This week, we discuss a password reset at the AA, a cyber attack on parliamentary emails and the NotPetya malware attack.
Hello and welcome to the IT Governance podcast for Friday, 30 June 2017. Here are this week’s stories.
We start with incident response management. Members of the popular British motoring association the AA were perturbed when they received an email on Monday telling them that their passwords had been changed.
Fearing a data breach, customers turned to social media for information, but the AA’s Twitter feed did little to reassure them, only interrupting its driving guidance for Glastonbury visitors to comment: “We’re aware an email has been sent to members re password change Please don’t ring the number in the email. We’re looking into this urgently”.
Many customers, understandably, thought that this meant a phishing attack was underway and rushed to log into the AA’s site, but this sudden spike in traffic overloaded servers, effectively causing a denial-of-service condition, which, in turn, prompted customers to believe that criminals had indeed hacked the AA.
The AA’s Twitter account did little to allay fears, simply repeating to concerned members: “If you’re unable to log in, please don’t worry. We’re working to resolve this and to let members know exactly what’s happened.”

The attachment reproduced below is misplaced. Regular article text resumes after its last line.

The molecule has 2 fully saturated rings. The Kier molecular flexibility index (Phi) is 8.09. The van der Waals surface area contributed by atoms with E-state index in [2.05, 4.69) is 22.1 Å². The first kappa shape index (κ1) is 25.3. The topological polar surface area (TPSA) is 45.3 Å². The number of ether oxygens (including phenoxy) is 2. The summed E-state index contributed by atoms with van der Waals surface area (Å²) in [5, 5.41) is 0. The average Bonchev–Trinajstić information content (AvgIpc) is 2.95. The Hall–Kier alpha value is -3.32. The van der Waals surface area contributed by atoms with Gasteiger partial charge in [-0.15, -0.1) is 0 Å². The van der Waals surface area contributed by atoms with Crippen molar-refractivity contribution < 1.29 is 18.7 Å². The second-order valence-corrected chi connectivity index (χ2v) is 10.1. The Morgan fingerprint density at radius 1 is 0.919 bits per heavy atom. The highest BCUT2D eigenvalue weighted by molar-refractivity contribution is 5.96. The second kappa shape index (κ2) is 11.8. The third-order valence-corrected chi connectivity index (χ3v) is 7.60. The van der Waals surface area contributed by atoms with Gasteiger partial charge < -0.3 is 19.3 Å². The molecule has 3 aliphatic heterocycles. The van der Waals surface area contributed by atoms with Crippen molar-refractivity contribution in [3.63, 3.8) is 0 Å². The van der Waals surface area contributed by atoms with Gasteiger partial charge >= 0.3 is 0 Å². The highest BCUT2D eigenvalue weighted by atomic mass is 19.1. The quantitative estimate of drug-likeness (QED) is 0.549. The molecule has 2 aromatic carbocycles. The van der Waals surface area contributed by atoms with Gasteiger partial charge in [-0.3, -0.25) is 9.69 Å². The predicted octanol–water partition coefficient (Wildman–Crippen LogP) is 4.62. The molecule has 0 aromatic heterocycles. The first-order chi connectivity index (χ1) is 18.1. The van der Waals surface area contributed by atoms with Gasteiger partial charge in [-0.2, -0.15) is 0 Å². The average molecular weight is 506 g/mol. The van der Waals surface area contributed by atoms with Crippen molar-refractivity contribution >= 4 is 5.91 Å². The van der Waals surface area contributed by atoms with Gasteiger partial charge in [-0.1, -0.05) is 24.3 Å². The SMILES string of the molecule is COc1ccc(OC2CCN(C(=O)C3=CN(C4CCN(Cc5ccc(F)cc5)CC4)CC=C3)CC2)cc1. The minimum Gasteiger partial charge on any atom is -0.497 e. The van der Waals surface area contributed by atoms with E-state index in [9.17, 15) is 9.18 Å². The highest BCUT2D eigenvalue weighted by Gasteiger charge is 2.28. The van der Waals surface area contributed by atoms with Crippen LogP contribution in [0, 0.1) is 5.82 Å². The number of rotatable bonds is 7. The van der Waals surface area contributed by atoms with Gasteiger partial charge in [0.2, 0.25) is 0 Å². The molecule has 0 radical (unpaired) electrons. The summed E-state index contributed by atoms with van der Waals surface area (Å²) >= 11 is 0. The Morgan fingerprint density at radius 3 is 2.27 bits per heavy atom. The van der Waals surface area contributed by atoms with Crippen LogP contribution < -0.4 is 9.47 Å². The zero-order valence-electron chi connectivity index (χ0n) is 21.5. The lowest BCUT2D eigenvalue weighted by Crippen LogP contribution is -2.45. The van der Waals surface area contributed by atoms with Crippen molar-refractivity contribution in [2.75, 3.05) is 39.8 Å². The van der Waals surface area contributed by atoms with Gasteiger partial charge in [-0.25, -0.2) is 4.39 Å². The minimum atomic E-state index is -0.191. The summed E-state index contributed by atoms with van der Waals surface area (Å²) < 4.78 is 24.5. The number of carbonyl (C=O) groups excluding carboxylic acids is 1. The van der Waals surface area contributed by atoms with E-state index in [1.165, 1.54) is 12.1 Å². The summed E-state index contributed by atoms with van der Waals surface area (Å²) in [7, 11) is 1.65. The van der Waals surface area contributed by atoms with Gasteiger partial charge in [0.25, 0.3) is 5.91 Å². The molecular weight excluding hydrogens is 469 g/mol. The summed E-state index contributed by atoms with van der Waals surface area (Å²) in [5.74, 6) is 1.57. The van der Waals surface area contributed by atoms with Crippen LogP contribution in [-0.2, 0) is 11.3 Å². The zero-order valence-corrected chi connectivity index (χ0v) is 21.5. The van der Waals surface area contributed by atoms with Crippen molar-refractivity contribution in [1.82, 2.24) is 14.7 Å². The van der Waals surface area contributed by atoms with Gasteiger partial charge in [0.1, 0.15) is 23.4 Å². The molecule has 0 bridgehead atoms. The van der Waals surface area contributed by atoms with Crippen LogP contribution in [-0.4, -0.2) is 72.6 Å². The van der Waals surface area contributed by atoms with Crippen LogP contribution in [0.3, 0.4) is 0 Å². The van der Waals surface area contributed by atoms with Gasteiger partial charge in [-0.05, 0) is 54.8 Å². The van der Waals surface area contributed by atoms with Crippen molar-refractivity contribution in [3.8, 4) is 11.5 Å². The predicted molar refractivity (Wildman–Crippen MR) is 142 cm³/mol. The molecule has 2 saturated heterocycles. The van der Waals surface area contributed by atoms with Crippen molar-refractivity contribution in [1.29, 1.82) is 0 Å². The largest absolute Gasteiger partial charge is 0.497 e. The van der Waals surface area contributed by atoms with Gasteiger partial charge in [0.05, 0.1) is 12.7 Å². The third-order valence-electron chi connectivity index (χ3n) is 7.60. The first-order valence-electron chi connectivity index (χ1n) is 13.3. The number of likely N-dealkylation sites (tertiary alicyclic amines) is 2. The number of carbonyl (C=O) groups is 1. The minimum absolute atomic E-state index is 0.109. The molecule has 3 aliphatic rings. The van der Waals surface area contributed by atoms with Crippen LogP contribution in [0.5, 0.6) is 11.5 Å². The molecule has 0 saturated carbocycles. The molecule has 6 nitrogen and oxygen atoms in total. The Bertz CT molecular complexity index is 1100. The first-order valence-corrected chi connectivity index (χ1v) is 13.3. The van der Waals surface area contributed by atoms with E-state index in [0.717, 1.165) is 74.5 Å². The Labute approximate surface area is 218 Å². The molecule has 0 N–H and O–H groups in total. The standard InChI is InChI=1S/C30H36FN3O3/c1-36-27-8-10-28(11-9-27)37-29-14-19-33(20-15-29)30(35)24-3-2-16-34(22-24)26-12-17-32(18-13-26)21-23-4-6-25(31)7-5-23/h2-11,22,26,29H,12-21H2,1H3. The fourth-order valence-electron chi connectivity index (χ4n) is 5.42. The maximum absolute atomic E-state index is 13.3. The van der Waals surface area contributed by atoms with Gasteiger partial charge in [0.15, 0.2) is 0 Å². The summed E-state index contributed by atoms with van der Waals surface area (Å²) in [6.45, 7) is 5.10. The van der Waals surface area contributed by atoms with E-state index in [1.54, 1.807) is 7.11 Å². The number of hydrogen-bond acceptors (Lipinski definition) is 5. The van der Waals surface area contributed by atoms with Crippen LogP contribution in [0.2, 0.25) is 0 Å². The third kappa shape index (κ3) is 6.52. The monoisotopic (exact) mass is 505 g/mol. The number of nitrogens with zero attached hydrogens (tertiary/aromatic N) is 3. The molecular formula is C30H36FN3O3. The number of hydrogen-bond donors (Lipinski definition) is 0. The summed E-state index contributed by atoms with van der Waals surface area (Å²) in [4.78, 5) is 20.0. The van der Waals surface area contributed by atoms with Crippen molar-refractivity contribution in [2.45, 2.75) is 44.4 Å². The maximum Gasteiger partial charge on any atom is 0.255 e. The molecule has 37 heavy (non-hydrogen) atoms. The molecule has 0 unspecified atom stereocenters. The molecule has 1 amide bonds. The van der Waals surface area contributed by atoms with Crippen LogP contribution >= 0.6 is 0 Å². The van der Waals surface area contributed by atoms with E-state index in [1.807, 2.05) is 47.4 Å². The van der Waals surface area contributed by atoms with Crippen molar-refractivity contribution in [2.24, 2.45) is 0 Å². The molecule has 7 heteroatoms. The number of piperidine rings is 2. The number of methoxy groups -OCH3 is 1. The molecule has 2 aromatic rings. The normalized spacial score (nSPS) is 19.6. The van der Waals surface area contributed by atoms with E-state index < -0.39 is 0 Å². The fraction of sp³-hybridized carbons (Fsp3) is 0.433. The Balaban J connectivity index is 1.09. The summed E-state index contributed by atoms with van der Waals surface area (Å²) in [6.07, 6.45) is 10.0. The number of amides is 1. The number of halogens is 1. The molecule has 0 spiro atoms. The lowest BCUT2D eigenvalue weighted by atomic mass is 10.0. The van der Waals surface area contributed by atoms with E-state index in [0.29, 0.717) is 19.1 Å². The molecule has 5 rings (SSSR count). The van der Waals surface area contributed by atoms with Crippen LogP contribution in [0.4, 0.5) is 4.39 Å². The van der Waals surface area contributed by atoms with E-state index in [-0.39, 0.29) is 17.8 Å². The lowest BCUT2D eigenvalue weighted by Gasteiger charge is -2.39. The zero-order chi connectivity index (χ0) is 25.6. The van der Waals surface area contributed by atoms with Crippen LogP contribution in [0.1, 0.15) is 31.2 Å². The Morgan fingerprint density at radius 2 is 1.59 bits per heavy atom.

No more details were forthcoming until, a few hours later, it admitted: “The email was sent by us, but in error. Your password hasn’t been changed, and your data remains secure. Sorry for any confusion.”
For members who don’t use Twitter, the AA also released a fuller version of the statement on its website (at theaa.com/about-us/we-sent-an-email-in-error), but, as if to compound the confusion, later deleted the web page. Fortunately, infosecurity magazine quotes the statement in full.
“Some Members and customers have received an email from the following address – email@example.com, incorrectly stating their password had been changed.” (It said.)
“This email was sent by us in error. We would like to reassure everyone that passwords have NOT been changed and personal data remains secure. We’re sorry for any confusion.
“Please bear with us as this has generated an unusually high number of login requests that are slowing down our system. If you don’t need to log on urgently, we recommend you try again later. We apologise for any inconvenience.”
So, there you go. The only incident was the one the AA caused itself.
A genuine incident struck parliament at the weekend, when a “sustained and determined cyber attack” compromised nearly 90 parliamentary email accounts. According to the BBC, “The hack prompted officials to disable remote access to the emails of MPs, peers and their staff as a safeguard”, leaving many MPs unable to access their email accounts. The National Cyber Security Centre is investigating the incident.
The International Trade Secretary, Liam Fox, commented: “We have seen reports in the last few days of even cabinet ministers’ passwords being for sale online.
“We know that our public services are attacked so it is not at all surprising that there should be an attempt to hack into parliamentary emails.